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VTool: A Method for Predicting and Understanding the Energy Flow and Losses in Advanced Vehicle Powertrains
Alley, Robert Jesse
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As the global demand for energy increases, the people of the United States are increasingly subject to high and ever-rising oil prices. Additionally, the U.S. transportation sector accounts for 27% of total nationwide Greenhouse Gas (GHG) emissions. In the U.S. transportation sector, light-duty passenger vehicles account for about 58% of energy use. Therefore incremental improvements in light-duty vehicle efficiency and energy use will significantly impact the overall landscape of energy use in America. A crucial step to designing and building more efficient vehicles is modeling powertrain energy consumption. While accurate modeling is indeed key to effective and efficient design, a fundamental understanding of the powertrain and auxiliary systems that contribute to energy consumption for a vehicle is equally as important if not more important. This thesis presents a methodology that has been packaged into a tool, called VTool, that can be used to estimate the energy consumption of a vehicle powertrain. The method is intrinsically designed to foster understanding of the vehicle powertrain as it relates to energy consumption while still providing reasonably accurate results. VTool explicitly calculates the energy required at the wheels of the vehicle to complete a prescribed drive cycle and then explicitly applies component efficiencies to find component losses and the overall energy consumption for the drive cycle. In calculating component efficiencies and losses, VTool offers several tunable parameters that can be used to calibrate the tool for a particular vehicle, compare powertrain architectures, or simply explore the tradeoffs and sensitivities of certain parameters. In this paper, the method is fully and explicitly developed to model Electric Vehicles (EVs), Series Hybrid Electric Vehicles (HEVs) and Parallel HEVs for various different drive cycles. VTool has also been validated for use in UDDS and HwFET cycles using on-road test results from the 2011 EcoCAR competition. By extension, the method could easily be extended for use in other cycles. The end result is a tool that can predict fuel consumption to a reasonable degree of accuracy for a variety of powertrains, calculate J1711 Utility Factor weighted energy consumption for Extended Range Electric Vehicles (EREVs) and determine the Well-to-Wheel impact of a given powertrain or fuel. VTool does all of this while performing all calculations explicitly and calculating all component losses to allow the user maximum access which promotes understanding and comprehension of the fundamental dynamics of automotive fuel economy and the powertrain as a system.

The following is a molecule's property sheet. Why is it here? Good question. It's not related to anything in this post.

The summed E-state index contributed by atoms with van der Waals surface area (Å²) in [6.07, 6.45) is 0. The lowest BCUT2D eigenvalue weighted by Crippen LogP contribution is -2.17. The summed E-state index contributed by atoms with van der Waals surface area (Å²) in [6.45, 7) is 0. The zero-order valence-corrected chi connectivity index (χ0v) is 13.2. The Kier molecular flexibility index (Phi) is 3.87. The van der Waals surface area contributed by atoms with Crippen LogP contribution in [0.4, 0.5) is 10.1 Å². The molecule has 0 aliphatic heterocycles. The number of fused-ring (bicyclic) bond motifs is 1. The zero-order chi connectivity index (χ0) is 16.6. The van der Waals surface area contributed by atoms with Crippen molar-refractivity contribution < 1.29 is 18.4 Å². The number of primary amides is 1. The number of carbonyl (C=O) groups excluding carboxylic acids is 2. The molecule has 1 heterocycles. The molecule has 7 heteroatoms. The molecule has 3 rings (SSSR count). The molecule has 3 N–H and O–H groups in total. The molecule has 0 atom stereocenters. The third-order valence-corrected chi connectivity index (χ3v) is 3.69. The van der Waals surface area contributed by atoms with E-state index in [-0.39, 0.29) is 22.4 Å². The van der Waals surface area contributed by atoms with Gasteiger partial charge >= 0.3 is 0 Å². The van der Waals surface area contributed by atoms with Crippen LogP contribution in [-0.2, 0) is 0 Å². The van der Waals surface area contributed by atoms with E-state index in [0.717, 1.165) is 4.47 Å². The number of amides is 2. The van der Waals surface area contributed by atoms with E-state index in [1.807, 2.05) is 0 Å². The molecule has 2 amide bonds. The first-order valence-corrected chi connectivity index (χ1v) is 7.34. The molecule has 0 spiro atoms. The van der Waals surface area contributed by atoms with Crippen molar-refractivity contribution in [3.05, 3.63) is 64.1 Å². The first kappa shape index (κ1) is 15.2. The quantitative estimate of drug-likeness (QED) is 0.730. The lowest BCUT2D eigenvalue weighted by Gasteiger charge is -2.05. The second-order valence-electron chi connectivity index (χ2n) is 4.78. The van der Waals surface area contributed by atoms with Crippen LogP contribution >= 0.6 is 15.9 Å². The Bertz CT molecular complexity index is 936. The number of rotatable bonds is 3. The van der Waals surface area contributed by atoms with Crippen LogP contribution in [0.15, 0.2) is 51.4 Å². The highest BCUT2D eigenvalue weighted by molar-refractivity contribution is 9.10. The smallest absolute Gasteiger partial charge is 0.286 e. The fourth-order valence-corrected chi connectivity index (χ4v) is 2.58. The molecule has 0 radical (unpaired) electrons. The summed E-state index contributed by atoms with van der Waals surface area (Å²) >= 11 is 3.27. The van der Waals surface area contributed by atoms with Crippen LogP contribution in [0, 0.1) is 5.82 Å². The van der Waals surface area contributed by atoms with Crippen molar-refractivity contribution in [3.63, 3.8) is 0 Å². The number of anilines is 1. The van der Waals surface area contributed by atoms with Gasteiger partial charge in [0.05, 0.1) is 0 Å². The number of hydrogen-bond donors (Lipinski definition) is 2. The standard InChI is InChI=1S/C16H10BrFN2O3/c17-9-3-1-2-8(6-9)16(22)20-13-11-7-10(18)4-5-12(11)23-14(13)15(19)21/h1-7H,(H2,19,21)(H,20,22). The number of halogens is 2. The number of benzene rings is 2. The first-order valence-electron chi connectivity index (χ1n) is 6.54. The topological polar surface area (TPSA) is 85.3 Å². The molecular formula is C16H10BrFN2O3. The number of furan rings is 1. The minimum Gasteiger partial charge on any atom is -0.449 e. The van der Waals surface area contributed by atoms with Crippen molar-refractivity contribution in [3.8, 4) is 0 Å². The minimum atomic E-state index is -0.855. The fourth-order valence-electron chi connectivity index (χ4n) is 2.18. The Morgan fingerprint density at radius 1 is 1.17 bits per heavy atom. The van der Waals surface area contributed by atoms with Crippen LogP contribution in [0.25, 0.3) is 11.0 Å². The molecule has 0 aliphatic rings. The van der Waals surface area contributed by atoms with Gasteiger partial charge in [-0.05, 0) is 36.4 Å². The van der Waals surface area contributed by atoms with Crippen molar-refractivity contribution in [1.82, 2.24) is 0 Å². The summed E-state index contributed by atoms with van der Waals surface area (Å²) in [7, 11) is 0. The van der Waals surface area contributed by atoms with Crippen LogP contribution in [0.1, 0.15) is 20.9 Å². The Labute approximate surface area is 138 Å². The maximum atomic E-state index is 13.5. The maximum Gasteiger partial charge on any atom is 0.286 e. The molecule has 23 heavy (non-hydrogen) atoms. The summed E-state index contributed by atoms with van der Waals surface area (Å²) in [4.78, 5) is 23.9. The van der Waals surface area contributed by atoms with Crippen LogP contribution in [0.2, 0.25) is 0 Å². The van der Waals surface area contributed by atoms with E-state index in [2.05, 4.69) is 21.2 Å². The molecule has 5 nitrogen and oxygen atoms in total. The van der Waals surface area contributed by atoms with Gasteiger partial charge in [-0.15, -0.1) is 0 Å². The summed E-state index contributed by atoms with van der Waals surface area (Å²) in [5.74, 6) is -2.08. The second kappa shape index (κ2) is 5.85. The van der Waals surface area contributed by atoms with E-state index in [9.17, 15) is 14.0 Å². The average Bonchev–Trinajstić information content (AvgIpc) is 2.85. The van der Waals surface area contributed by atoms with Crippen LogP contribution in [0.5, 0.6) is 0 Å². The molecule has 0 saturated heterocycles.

- Masters Theses